Thursday, 26 November 2009

Who will make them do it?

An interesting point has been raised by One World Trust in their recent study of development effectiveness initiatives run by NGO partnerships:

"self-regulatory initiatives frequently lack enforcement mechanisms...this can sometimes lead to free riding (signing up to the initiative purely to show the organisation in a good light - without any real action on the part of the NGO to implement)."

There's quite a fashion for self-regulatory NGO bodies: Global Effectiveness Framework for NGOs, G3, INGO Accountability Charter and the BOND Statement of Principles.

Few have a sanctioning mechanism.

How can donors and taxpayers effectively demand for rigorous, enforced regulation?

Wednesday, 18 November 2009

The Queen announced Labour's draft bill for international development in her speech today.

It contains a legal obligation on the government to spend 0.7% of GNI from 2013 on official development assistance.

In my view laws shouldn't be introduced for the sole reason that they constrict future governments. One generation shouldn't dictate to another like that.

But there's a more important point about the debate over international development, which is overwhelmed by cries for more funding.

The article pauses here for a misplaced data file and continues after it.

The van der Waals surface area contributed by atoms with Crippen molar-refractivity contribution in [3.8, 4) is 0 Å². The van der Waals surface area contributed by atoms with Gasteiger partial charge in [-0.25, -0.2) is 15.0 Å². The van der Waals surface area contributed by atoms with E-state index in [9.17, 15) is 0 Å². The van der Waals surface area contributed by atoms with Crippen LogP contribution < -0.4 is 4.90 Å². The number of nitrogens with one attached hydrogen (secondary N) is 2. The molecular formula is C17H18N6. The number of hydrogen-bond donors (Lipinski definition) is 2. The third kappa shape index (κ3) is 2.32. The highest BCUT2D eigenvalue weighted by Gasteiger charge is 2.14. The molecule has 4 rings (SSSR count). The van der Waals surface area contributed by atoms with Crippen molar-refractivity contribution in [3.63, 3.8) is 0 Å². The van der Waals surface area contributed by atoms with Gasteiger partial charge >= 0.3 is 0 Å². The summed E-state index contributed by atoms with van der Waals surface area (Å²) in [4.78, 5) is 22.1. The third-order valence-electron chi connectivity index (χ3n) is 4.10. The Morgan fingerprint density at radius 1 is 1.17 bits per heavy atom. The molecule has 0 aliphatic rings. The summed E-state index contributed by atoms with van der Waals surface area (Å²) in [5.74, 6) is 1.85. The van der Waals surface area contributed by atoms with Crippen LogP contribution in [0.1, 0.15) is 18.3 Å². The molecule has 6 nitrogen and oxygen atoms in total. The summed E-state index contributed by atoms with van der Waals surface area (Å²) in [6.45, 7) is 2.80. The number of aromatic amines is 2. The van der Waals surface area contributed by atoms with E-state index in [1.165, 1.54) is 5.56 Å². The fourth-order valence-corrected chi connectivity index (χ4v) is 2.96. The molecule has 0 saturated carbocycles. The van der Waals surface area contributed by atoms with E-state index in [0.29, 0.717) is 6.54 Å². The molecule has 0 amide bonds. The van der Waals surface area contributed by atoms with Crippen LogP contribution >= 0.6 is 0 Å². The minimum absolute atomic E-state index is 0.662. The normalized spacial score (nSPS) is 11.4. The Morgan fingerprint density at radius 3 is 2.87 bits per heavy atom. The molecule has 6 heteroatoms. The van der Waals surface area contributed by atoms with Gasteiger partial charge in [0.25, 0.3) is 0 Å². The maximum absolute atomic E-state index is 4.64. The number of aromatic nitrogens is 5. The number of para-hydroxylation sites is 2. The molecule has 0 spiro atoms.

In other sectors these voices are at least matched by calls for improved effectiveness in the way funds are spent.

Tuesday, 3 November 2009

The wait of public interest

I heard yesterday that my Freedom of Information request to DfID for its project evaluation data has been rejected.

Apparently, disclosure could a) harm UK international relations b) prevent civil servants from doing their job and c) unlawfully identify individuals and their personal information.

I've vigorously argued each point (see the link for details) - and I've asked for an internal review of the decision. If anyone has any further suggestions for how I can pursue this then please let me know.

One glimmer of hope is that the exemptions applied for a) and b) are both subject to the 'public interest test', i.e. they can be over-ridden if the benefits of disclosure are great enough.

PS. One of DfID's 'Departmental Strategic Objectives' (i.e. what Minsters judge them on) is to improve the 'portfolio quality index' - a measure of the proportion of projects evaluated as successful. This measure runs off the performance data in ARIES - surely this is a strong public interest argument for disclosure?